I also need to extend thanks to my family (my husband, James, son, Blayne, daughter-in-law, Christina, and granddaughter, Selena Marie), to my best friend, Ann, to my readers, booksellers and the wonderful people at Harlequin Books—from my editor of many years, Tara, to all the other fine and talented people who make up our publishing house. Thanks to all of you for making this job and my private life so worth living.
Thank you for this tribute, Harlequin, and for putting up with me for thirty long years! Love to all of you.
New York Times
EYE OF THE TIGER
New York Times
The Essential Collection
Long, Tall Texans…and More!
AVAILABLE FEBRUARY 2011
AVAILABLE MARCH 2011
That Burke Man
Circle of Gold
AVAILABLE APRIL 2011
The Princess Bride
A Man of Means
Rage of Passion
AVAILABLE MAY 2011
Love with a Long, Tall Texan
(containing “Guy,” “Luke” and “Christopher”)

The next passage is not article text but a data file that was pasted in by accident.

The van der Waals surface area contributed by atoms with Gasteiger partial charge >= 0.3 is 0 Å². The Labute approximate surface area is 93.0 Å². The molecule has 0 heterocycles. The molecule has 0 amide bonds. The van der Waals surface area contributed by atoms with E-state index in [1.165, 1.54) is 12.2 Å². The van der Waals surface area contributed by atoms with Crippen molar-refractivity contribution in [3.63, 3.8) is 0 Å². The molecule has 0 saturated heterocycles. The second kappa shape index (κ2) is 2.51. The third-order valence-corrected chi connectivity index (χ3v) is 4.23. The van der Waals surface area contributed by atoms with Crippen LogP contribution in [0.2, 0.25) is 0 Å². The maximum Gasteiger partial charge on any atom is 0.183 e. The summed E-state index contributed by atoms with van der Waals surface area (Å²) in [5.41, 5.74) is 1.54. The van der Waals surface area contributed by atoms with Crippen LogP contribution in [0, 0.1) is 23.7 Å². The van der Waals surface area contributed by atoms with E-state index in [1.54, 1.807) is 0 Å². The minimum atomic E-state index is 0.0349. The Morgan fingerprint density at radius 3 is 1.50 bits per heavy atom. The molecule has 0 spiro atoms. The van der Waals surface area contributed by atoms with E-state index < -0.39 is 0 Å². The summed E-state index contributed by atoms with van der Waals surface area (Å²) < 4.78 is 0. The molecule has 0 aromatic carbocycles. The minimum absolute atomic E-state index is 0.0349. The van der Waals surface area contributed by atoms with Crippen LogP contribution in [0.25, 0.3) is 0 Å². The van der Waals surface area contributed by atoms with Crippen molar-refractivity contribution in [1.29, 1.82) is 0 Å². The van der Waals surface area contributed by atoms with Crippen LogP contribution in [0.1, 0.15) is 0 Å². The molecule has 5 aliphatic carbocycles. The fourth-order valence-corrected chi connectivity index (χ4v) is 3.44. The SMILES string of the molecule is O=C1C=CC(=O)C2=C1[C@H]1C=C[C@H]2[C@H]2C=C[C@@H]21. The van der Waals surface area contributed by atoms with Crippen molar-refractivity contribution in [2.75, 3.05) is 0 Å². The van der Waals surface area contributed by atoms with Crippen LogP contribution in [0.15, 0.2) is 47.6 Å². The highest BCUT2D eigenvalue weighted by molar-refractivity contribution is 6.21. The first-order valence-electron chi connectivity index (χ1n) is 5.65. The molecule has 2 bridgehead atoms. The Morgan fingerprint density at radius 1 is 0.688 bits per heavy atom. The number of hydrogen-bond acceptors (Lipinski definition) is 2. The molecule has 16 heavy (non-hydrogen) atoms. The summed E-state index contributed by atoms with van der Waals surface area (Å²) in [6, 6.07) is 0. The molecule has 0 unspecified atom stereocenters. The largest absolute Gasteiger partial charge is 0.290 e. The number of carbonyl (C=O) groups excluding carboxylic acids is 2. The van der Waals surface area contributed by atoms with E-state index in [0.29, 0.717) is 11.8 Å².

Heart of Ice
Fit for a King
The Rawhide Man
AVAILABLE JUNE 2011
A Long, Tall Texan Summer
(containing “Tom,” “Drew” and “Jobe”)
Friends and Lovers
The Wedding in White
AVAILABLE JULY 2011
To Love and Cherish
Long, Tall and Tempted
(containing “Redbird,” “Paper Husband” and “Christmas Cowboy”)
AVAILABLE AUGUST 2011
Soldier of Fortune
The Tender Stranger
After the Music
The Patient Nurse
AVAILABLE SEPTEMBER 2011
The Case of the Mesmerizing Boss
The Case of the Confirmed Bachelor
The Case of the Missing Secretary
Eye of the Tiger
leanor Whitman saw the red Porsche sitting in the driveway and deliberately accelerated past the small shotgun house on the mammoth K. G. Taber farm outside Lexington, Kentucky. She knew the car too well to mistake it, and she knew who would be driving it. Her heart quickened despite all her efforts at control, although she had every reason in the world to hate the car’s owner.